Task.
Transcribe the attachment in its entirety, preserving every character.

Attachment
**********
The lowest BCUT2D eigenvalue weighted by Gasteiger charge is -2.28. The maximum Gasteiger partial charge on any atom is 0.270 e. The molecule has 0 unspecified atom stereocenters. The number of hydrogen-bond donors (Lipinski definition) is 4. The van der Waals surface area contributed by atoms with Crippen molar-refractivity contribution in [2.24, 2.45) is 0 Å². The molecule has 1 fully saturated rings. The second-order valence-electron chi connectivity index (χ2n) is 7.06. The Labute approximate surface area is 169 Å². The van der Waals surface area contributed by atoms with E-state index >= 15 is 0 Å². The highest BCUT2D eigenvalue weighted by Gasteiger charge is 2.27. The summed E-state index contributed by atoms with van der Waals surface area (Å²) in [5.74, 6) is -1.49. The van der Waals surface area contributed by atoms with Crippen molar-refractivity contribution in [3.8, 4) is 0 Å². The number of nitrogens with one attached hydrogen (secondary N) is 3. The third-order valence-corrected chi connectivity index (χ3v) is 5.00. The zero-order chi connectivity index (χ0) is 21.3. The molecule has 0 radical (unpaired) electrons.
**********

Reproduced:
The lowest BCUT2D eigenvalue weighted by Gasteiger charge is -2.28. The maximum Gasteiger partial charge on any atom is 0.270 e. The molecule has 0 unspecified atom stereocenters. The number of hydrogen-bond donors (Lipinski definition) is 4. The van der Waals surface area contributed by atoms with Crippen molar-refractivity contribution in [2.24, 2.45) is 0 Å². The molecule has 1 fully saturated rings. The second-order valence-electron chi connectivity index (χ2n) is 7.06. The Labute approximate surface area is 169 Å². The van der Waals surface area contributed by atoms with E-state index >= 15 is 0 Å². The highest BCUT2D eigenvalue weighted by Gasteiger charge is 2.27. The summed E-state index contributed by atoms with van der Waals surface area (Å²) in [5.74, 6) is -1.49. The van der Waals surface area contributed by atoms with Crippen molar-refractivity contribution in [3.8, 4) is 0 Å². The number of nitrogens with one attached hydrogen (secondary N) is 3. The third-order valence-corrected chi connectivity index (χ3v) is 5.00. The zero-order chi connectivity index (χ0) is 21.3. The molecule has 0 radical (unpaired) electrons.